Ursa Space unveiled recently a Python toolbox for satellite analytic and data ordering within Esri ArcGIS Pro, a full-featured professional desktop GIS application.
The toolbox marks a step forward in the adoption of satellite analytics and data. Esri software is deployed in more than 350,000 organizations globally, while Ursa Space leverages the world’s largest commercial satellite network to create analytic products across market verticals.
By creating an Ursa Python toolbox in Esri ArcGIS Pro, the combined solution provides more people with insights into physical changes on Earth.
We wanted to drill into this topic further, so we spoke with Trevor McDonald, Ursa Space product manager.
What capabilities does the toolbox unlock for an ArcGIS Pro user?
You can task satellites, choosing from our current providers – Capella and ICEYE – both of which operate synthetic aperture radar (SAR) satellites. In the future, the number of providers could expand, as well as the types of sensors to include, say, optical.
Another future improvement will be the ability for customers to order and purchase analytics using the Python toolbox. It’s like putting a virtual joystick in the customers’ hands, allowing them to monitor an area of interest at a time of their choosing.
There will be a menu of analytic options, such as change detection or ‘dark ship’ vessel detection. We want to limit the decisions that a potential customer needs to make, and speak more directly to the problems they are trying to solve.
How does someone get set up to use the toolbox?
First, you need to download the toolbox and import it into ArcGIS Pro. Once you’re logged on, you define an area of interest, time and satellite provider, and then hit the order button. You receive a confirmation email from us, and then a follow-up email with the deliverable attached, which can be imported and viewed in ArcGIS Pro, if you like.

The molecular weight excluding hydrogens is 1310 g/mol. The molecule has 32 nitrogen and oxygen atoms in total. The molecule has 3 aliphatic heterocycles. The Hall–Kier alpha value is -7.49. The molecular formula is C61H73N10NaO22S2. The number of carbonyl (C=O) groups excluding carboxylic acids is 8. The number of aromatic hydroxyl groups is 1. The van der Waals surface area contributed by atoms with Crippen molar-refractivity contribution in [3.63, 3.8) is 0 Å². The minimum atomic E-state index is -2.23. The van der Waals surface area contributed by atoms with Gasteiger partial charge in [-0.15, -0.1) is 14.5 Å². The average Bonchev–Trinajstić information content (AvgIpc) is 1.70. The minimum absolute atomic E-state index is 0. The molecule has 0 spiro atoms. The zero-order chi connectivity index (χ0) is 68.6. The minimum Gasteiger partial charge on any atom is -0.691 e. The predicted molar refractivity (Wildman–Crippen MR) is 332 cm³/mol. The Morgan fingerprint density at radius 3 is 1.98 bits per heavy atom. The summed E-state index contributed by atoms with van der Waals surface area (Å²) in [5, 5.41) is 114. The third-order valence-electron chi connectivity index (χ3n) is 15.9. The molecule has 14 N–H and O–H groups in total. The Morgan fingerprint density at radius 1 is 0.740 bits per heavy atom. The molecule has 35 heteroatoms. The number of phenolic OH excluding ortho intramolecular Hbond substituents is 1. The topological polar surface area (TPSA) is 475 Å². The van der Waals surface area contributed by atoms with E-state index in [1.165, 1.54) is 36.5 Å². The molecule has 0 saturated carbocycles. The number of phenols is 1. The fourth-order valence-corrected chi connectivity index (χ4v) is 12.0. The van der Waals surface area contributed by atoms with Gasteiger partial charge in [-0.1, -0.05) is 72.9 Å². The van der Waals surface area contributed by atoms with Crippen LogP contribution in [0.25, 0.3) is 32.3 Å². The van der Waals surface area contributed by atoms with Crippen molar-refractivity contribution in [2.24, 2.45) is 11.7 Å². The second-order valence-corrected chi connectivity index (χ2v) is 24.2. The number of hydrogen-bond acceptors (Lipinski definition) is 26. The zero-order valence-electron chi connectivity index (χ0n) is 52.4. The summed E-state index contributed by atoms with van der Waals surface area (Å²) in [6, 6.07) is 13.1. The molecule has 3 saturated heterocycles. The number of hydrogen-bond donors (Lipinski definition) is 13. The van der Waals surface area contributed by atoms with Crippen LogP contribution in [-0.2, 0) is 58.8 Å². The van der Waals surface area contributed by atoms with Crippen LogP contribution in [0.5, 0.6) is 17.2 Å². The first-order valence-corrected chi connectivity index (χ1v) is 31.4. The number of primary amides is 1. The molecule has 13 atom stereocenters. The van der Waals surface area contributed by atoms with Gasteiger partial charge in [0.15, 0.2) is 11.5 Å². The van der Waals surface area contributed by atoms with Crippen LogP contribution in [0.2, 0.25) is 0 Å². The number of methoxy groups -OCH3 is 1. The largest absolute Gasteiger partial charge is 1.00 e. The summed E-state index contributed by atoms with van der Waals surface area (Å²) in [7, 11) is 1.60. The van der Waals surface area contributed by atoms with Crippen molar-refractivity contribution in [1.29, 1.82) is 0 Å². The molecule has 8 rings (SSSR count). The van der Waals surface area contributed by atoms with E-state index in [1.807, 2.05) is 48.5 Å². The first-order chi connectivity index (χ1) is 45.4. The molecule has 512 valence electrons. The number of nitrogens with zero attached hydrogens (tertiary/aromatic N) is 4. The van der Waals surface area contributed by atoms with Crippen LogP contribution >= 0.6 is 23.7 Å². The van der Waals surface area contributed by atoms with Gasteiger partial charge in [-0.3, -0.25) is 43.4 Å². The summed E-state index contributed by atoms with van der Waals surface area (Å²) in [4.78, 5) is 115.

You’ll need an Ursa Platform account to sign in. If you don’t already have credentials for the Ursa Platform, you can get verified here.
The customer can order from inside the ArcGIS Pro interface, but the transaction is between Ursa and the customer. Likewise, we receive the order through an Ursa API and then deliver the result straight to the customer via email. The format is Esri compatible, so the customer can push it straight to Esri if they like.
Are there particular market verticals for which this would be an ideal fit?
There are sectors where Esri has made major inroads. Defense and intelligence, natural resources, state and local agencies come to mind. Each one has their own set of interests, but there is some overlap, such as water monitoring, which cuts across diverse sectors even if they are approaching the topic from different perspectives.
Is there an example that illustrates a scenario in which the toolbox would be valuable?
When there is a natural disaster, for example, emergency responders can better deploy their resources by finding out where the most severe damage has occurred. Insurance companies can process claims faster. They will be able to use the toolbox to incorporate satellite imagery and analytics into their workflows.
What are the technical skills you would need to access the toolbox?
No coding skills are required. The toolbox was built using Python, but from the user’s perspective, it’s all point-and-click.
If you want an analytic, you won’t have to worry about the technical side of imagery collection.You don’t have to figure out satellite imaging modes or be a remote sensing expert. All you will need to do is provide the time frame, area of interest and select an analytic, such as vessel detection.